The Place of EHR in the Hospital IT Ecosystem

Posted on August 20, 2014 I Written By

John Lynn is the Founder of the blog network which currently consists of 10 blogs containing over 8000 articles with John having written over 4000 of the articles himself. These EMR and Healthcare IT related articles have been viewed over 16 million times. John also manages Healthcare IT Central and Healthcare IT Today, the leading career Health IT job board and blog. John is co-founder of and John is highly involved in social media, and in addition to his blogs can also be found on Twitter: @techguy and @ehrandhit and LinkedIn.

I’ve been thinking a lot about EHR software and the part it plays in the hospital IT ecosystem. The $36 billion of EHR stimulus money has shined a big light on EHR software. No doubt the EHR incentive money has increased EHR adoption, but at what cost. I wonder if the EHR incentive money has caused many hospital IT teams to place undue emphasis on the EHR software.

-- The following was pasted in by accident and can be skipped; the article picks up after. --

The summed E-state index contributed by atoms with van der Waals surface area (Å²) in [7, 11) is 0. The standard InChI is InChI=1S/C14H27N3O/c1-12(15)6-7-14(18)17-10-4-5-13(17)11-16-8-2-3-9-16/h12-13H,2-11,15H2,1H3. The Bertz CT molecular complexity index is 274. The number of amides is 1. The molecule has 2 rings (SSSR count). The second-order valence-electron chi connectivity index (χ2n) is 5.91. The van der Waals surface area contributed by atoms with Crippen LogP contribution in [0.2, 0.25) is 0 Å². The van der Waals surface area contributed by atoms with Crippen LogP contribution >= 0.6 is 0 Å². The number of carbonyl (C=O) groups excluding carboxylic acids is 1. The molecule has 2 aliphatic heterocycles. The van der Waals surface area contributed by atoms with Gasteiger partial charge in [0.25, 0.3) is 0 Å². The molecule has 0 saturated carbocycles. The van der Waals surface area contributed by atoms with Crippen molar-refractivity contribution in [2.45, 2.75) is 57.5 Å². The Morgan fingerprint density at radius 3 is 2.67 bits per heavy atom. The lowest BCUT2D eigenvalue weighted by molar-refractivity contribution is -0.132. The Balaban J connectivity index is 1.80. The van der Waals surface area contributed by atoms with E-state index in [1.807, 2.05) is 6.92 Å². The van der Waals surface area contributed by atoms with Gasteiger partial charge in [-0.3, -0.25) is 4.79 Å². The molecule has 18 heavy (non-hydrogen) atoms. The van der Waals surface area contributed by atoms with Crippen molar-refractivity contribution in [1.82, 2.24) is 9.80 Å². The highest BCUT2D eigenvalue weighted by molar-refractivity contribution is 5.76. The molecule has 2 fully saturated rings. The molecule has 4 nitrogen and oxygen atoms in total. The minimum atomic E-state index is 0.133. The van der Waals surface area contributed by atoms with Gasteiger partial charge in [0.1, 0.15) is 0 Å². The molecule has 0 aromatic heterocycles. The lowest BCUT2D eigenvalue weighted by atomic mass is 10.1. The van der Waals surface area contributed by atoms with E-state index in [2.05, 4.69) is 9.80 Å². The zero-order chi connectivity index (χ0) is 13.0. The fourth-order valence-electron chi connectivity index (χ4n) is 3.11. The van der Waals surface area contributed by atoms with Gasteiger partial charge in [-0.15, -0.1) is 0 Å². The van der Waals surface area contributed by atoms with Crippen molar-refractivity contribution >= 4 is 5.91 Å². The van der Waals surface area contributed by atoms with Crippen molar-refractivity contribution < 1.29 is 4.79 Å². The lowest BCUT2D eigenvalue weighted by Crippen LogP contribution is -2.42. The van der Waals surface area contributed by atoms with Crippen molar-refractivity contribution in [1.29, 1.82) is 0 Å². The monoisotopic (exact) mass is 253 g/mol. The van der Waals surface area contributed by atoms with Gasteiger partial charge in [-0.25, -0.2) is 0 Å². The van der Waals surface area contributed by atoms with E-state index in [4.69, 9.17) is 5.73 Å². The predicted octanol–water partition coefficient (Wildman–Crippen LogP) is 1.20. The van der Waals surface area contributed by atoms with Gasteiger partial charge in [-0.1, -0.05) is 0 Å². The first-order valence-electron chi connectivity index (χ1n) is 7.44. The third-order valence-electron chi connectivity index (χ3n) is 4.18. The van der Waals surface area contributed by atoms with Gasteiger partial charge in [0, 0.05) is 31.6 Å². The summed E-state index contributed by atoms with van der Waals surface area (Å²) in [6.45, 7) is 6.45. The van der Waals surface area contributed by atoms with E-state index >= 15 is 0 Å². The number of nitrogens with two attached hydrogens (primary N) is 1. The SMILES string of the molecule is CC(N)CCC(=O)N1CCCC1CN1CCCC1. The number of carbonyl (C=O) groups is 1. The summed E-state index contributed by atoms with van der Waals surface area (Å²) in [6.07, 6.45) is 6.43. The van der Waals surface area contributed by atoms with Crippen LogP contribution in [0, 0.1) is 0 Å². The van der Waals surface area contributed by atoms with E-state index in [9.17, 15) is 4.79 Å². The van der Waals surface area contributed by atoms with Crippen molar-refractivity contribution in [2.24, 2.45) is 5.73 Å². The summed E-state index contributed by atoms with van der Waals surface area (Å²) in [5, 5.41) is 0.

The reality of a hospital IT ecosystem is that they usually have hundreds of healthcare IT systems in their organization. The EHR is just one of those systems. In fact, it might not even be the largest system. Their ERP system (usually Peoplesoft or SAP in large hospitals) could be larger. However, try being system #90 at a hospital. Do you think the IT people at a large hospital system are paying much attention to what’s happening to that system? Not only are they distracted chasing the EHR incentive money, but even without that incentive there are 89 other systems in front of it.

I’m reminded of this Healthcare CIO Mindmap that I posted previously. It’s a great image of the amazing complexity that a healthcare CIO is facing. Each of the branches on that mindmap represent one or more IT systems that have to be managed by an organization. That’s a complex and challenging task.

I guess my message here is that while the EHR is extremely important to an organization, don’t lose track of all the other healthcare IT systems you support. They won’t likely be noticed in the short term, but transgressing these smaller health IT systems will create organizational debt that will be hard to overcome in the future.